Have You Fallen Out of Love?
Stephen Covey tells a great story about the essence of love. On this particular day he had been presenting a series of talks about proactivity, which is, basically, the idea that “as human beings we are responsible for our lives. Our behavior is a function of our decisions, not our conditions. We can subordinate feelings to values. We have the initiative and the responsibility to make things happen.”
After his presentation, Covey was approached by a man who said, “Stephen, I like what you’re saying. But every situation is so different. Look at my marriage. I’m really worried. My wife and I just don’t have the same feelings for each other we used to have. I guess I just don’t love her anymore and she doesn’t love me. What can I do?”
“The feeling isn’t there anymore?” Covey asked.
“That’s right,” the man reaffirmed. “And we have three children we’re really concerned about. What do you suggest?”
“Love her,” Covey replied.
“I told you, the feeling just isn’t there anymore,” the man insisted.
“Love her,” Covey affirmed.
“You don’t understand. The feeling of love just isn’t there.”
“Then love her.” Covey continued. “If the feeling isn’t there, that’s a good reason to love her.”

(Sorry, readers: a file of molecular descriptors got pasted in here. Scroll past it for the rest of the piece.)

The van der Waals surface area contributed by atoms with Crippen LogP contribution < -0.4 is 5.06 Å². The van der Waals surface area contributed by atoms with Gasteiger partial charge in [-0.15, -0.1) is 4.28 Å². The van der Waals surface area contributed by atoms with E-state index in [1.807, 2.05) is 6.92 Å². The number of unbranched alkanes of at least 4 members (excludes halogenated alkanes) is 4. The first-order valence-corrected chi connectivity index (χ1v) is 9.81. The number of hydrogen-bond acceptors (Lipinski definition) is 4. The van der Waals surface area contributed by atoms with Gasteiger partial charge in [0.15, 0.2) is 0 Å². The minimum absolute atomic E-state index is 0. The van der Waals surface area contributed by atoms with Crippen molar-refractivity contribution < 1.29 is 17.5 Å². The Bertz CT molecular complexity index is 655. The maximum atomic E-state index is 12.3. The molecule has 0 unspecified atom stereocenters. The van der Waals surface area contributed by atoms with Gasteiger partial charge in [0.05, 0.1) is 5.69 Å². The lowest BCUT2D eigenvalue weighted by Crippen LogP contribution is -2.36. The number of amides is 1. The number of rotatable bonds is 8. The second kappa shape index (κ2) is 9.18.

“But how do you love when you don’t love?” the man said seemingly perplexed.
“My friend, ‘love’ is a verb. Love—the feeling—is a fruit of love, the verb. So love her. Serve her. Sacrifice. Listen to her. Empathize. Appreciate her. Affirm her. Are you willing to do that?”
I met Covey about a decade after he first told this story and he was wondering what happened to this man and his marriage.
Love is not a feeling. From when we are very young, through powerful mediums such as movies and music, we are conditioned to believe that love is a feeling. The result of this conditioning is that we allow our actions to be dictated by our feelings. Rather than asking ourselves whether a particular person is going to help us become our best self, we simply allow our feelings to take us wherever they will at any particular moment. And I don’t know whether you’ve noticed it, but feelings are one of the most inconsistent aspects of the human person.
Our feelings shouldn’t direct our actions and our lives. Our actions should be driven by our hopes and values; above all, they should be driven by our essential purpose to become the-best-version-of-ourselves.
People who are driven by feelings are dangerous. They are undisciplined, inconsistent, and unreliable. But people who are driven by their values and a clear understanding of their essential purpose are disciplined, consistent, and reliable.
So if you want to be surrounded by people who are inconsistent and unreliable, choose your friends, your colleagues, your employees, and your significant other on the basis of feelings. But if you want to be surrounded by people who are consistent and reliable, choose friends, colleagues, employees, and a significant other who live value-driven lives—they will help you become the-best-version-of-yourself.
Love is a choice, not a feeling. Feelings come and go, and if we choose to base our most important relationships on how we feel at any moment, we are in for a rough and rocky journey. Love is a verb, not a noun. Love is something we do, not something that happens to us.
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